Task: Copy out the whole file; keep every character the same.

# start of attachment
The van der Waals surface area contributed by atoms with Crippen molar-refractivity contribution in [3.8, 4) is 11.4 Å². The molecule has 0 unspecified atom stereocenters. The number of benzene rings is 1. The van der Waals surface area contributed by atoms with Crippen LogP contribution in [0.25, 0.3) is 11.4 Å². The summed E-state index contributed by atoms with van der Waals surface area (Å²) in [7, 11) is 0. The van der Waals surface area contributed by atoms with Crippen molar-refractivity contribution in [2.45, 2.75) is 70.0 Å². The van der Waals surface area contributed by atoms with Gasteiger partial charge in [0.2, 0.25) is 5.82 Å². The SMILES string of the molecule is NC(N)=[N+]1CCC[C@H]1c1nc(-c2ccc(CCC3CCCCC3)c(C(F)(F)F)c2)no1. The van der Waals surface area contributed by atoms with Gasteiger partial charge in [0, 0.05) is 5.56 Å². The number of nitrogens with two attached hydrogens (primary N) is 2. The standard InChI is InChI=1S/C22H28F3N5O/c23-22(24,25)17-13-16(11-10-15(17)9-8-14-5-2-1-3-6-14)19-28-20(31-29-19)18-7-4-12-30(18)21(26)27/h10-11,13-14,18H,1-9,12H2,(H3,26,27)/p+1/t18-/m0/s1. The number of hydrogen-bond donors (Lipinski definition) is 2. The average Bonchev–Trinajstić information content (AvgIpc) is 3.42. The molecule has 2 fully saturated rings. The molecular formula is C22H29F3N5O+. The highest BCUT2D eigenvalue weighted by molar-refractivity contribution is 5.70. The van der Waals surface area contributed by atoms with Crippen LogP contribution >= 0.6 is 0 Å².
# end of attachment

The van der Waals surface area contributed by atoms with Crippen molar-refractivity contribution in [3.8, 4) is 11.4 Å². The molecule has 0 unspecified atom stereocenters. The number of benzene rings is 1. The van der Waals surface area contributed by atoms with Crippen LogP contribution in [0.25, 0.3) is 11.4 Å². The summed E-state index contributed by atoms with van der Waals surface area (Å²) in [7, 11) is 0. The van der Waals surface area contributed by atoms with Crippen molar-refractivity contribution in [2.45, 2.75) is 70.0 Å². The van der Waals surface area contributed by atoms with Gasteiger partial charge in [0.2, 0.25) is 5.82 Å². The SMILES string of the molecule is NC(N)=[N+]1CCC[C@H]1c1nc(-c2ccc(CCC3CCCCC3)c(C(F)(F)F)c2)no1. The van der Waals surface area contributed by atoms with Gasteiger partial charge in [0, 0.05) is 5.56 Å². The number of nitrogens with two attached hydrogens (primary N) is 2. The standard InChI is InChI=1S/C22H28F3N5O/c23-22(24,25)17-13-16(11-10-15(17)9-8-14-5-2-1-3-6-14)19-28-20(31-29-19)18-7-4-12-30(18)21(26)27/h10-11,13-14,18H,1-9,12H2,(H3,26,27)/p+1/t18-/m0/s1. The number of hydrogen-bond donors (Lipinski definition) is 2. The average Bonchev–Trinajstić information content (AvgIpc) is 3.42. The molecule has 2 fully saturated rings. The molecular formula is C22H29F3N5O+. The highest BCUT2D eigenvalue weighted by molar-refractivity contribution is 5.70. The van der Waals surface area contributed by atoms with Crippen LogP contribution >= 0.6 is 0 Å².